When it comes to estimates of China's growth rate, we could go with the local politburo propaganda which even China itself has admitted is goalseeked worthless drivel fit "only for reference", or we could listen to a megacap CEO, who actually is on the ground and whose business model depends on accurately predicting the underlying economic reality of the world's biggest nation. We chose the latter, in which case we now know that China's 2012 GDP growth was only 3-4%, half the reported 7.8%.
Based on indicators such as consumer consumption and electric power usage, China’s gross domestic product probably grew 3 percent to 4 percent last year, Eaton Corp. Chief Executive Officer Sandy Cutler said yesterday in a telephone interview. Growth is accelerating now that China is past the distractions from its leadership change, he said.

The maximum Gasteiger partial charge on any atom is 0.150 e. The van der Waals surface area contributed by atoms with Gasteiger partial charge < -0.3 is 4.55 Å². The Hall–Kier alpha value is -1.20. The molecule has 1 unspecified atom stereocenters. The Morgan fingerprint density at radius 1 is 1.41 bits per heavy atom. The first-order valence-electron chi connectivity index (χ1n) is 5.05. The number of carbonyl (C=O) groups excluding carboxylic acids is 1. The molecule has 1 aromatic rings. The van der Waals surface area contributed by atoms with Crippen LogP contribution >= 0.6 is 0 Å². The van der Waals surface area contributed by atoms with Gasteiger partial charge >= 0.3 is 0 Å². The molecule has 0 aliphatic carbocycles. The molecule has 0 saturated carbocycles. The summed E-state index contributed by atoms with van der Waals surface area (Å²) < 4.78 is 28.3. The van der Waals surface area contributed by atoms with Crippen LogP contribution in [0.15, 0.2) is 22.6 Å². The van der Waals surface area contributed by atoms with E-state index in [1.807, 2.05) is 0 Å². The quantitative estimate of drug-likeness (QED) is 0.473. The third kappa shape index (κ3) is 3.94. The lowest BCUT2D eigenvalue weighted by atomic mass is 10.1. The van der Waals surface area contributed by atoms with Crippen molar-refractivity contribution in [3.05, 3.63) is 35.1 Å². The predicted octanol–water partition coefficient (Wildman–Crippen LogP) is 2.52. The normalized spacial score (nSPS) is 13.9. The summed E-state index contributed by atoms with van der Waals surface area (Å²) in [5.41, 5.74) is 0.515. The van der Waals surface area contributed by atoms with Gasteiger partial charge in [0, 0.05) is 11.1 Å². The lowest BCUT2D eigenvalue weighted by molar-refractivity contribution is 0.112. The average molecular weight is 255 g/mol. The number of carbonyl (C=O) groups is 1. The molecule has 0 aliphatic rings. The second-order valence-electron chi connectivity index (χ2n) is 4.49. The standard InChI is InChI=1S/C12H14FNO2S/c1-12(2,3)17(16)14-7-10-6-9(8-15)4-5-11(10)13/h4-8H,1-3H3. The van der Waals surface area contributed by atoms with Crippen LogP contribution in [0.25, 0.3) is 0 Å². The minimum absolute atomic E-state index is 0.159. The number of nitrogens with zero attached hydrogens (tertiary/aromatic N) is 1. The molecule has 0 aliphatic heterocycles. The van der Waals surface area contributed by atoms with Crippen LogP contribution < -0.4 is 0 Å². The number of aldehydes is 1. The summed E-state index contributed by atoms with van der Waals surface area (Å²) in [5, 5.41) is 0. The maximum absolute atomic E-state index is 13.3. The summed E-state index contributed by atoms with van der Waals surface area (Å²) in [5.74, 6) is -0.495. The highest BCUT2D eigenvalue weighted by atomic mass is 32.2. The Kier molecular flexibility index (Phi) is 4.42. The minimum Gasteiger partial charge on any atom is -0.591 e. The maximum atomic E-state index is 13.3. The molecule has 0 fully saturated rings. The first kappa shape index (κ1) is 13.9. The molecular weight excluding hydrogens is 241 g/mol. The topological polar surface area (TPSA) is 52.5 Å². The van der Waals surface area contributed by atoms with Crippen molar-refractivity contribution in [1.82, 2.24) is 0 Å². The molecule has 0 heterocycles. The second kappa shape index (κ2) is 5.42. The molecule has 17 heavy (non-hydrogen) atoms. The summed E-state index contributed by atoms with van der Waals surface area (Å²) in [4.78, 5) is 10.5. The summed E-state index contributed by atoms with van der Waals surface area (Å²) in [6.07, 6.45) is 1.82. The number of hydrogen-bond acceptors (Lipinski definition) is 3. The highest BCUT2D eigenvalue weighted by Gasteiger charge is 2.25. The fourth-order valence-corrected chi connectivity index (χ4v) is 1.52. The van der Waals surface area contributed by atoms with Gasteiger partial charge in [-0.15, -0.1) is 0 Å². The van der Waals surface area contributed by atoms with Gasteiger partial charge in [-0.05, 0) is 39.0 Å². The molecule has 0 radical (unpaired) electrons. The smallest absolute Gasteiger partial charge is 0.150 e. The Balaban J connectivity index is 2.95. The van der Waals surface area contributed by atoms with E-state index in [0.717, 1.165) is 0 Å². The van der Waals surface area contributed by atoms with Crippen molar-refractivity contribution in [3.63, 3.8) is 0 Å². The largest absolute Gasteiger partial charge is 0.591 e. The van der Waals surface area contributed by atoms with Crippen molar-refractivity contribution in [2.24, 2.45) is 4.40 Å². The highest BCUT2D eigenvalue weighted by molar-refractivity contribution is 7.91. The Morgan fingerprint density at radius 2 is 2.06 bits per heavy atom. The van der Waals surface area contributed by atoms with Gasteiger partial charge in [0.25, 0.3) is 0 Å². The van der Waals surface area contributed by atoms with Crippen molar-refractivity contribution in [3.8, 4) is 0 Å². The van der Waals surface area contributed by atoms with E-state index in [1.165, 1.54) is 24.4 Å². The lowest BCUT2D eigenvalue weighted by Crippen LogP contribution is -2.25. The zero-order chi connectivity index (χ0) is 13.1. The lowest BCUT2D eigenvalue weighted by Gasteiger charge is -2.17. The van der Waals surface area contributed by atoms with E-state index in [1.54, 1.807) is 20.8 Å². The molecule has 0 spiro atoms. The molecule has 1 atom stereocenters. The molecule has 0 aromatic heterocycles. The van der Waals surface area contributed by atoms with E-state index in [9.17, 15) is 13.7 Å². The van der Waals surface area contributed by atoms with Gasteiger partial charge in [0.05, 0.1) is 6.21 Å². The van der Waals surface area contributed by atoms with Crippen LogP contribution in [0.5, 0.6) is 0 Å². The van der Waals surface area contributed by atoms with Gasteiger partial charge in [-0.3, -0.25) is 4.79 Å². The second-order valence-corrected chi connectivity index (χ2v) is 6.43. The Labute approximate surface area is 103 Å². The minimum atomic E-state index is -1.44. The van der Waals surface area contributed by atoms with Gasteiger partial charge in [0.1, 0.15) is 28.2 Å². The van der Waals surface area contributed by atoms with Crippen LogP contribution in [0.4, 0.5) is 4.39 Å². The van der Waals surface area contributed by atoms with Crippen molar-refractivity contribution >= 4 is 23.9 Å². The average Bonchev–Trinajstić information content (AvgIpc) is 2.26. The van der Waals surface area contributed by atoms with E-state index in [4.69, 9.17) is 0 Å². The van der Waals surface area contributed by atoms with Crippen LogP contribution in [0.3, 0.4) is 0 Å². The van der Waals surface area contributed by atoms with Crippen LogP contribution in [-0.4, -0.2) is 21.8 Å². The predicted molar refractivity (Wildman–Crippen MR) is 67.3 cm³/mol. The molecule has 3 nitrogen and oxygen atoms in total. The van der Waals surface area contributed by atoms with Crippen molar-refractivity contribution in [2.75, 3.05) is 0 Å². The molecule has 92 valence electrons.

“That’s what we and so many multinational companies have been feeling there in China for the last year and a half, the economy really hasn’t been growing at 7 or 8 percent,” Cutler said. “If we could get back to an 8 percent growth rate in China for 2013, that would be a pretty darn good year.”
His skepticism about the data echoes complaints from economists such as Li Wei of Standard Chartered Plc in Shanghai that China had inflated third-quarter growth before the November congress where the ruling Communist Party had its decennial transfer of power. Cutler runs a manufacturer that got more than half its 2012 revenue of $16.3 billion from outside the U.S.
Mark Williams and Qinwei Wang, economists with Capital Economics Ltd. in London, wrote in October that China’s third- quarter economic growth of 7.4 percent was “implausible.” Standard Chartered said in October its analysis indicated the economy expanded 6.5 percent in the quarter.
So yes, China lied... again, and as always... and especially around the time of its Politburo transition in November. As shocking as this news may come to most, we are confident the collective act of sticking heads in the sand shall continue. After all it was only 2007 when the S&P was saying everything was fine.